May 1, 1971 - Controlled Substances Act Goes Into Effect


This Day in Cannabis History:


It was exactly 50 years ago today that the Controlled Substances Act, the law that served as the basis for the War on Drugs, first went into effect.


Having run a campaign centered around "law and order," President Nixon wasted little time in launching his efforts to take down the hippie revolution—and his greatest weapon against them was drugs. Shortly after his inauguration in January 1969, he tasked his Attorney General John Mitchell with putting together a comprehensive new plan to combine all of the nation's various anti-drug laws into one overarching draconian measure he could then use to arrest and jail leaders of the counterculture.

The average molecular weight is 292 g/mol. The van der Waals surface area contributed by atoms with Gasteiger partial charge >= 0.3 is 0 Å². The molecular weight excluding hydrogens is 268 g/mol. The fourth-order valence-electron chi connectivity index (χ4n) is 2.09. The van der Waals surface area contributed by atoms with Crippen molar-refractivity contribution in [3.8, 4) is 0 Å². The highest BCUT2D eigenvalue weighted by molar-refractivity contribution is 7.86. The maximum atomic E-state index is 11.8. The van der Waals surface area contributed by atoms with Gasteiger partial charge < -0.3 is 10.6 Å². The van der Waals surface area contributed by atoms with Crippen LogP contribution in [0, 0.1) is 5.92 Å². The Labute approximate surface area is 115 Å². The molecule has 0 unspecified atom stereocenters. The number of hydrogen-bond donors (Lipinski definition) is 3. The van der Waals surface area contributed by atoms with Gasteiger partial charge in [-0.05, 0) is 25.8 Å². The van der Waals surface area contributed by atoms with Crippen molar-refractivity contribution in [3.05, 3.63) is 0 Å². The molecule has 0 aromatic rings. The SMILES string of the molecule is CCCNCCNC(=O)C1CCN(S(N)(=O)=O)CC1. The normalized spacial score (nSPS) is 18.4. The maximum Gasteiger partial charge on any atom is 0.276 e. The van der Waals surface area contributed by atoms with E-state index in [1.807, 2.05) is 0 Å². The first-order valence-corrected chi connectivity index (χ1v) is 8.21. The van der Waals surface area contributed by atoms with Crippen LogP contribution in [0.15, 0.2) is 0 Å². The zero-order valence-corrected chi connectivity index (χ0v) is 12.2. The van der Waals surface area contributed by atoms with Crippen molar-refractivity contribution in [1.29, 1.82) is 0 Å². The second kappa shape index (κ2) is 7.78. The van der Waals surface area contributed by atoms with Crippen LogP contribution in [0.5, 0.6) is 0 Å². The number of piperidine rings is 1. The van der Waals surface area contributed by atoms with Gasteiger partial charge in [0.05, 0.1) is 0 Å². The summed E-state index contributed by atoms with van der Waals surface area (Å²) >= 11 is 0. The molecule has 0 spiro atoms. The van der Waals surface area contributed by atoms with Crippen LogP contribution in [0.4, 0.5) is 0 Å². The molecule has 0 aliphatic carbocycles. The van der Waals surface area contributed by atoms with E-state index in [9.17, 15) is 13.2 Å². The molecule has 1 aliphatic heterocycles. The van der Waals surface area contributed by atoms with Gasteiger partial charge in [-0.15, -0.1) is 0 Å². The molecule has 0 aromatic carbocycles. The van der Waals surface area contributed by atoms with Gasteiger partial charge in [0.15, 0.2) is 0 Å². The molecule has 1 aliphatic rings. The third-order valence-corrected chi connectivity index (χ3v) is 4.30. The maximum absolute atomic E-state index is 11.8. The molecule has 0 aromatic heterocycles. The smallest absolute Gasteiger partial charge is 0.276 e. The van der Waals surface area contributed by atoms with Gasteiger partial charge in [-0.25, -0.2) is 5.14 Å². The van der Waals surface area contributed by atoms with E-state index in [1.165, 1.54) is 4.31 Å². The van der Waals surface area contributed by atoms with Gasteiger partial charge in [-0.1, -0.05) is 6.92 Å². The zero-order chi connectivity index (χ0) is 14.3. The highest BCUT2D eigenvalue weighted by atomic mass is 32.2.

The result was the Controlled Substances Act—a new law that categorized all known dangerous and/or illegal drugs into five "Schedules" of severity, supposedly based on their potential for addiction, harm, and abuse. Yet somehow cannabis, which his own appointed Schafer Commission had recommended decriminalizing for its lack of harm and addictiveness, made into Schedule I—reserved for the most addictive, and harmful substances that had no medicinal value (along with LSD, psilocybin mushrooms, and heroin). Despite overwhelming evidence to the contrary, it remains in that category to this day—serving as the foundation for the modern War on Drugs.


Nixon signed the CSA into law on October 27, 1970, but it was on this day, May 1, 1971, that it officially went into effect.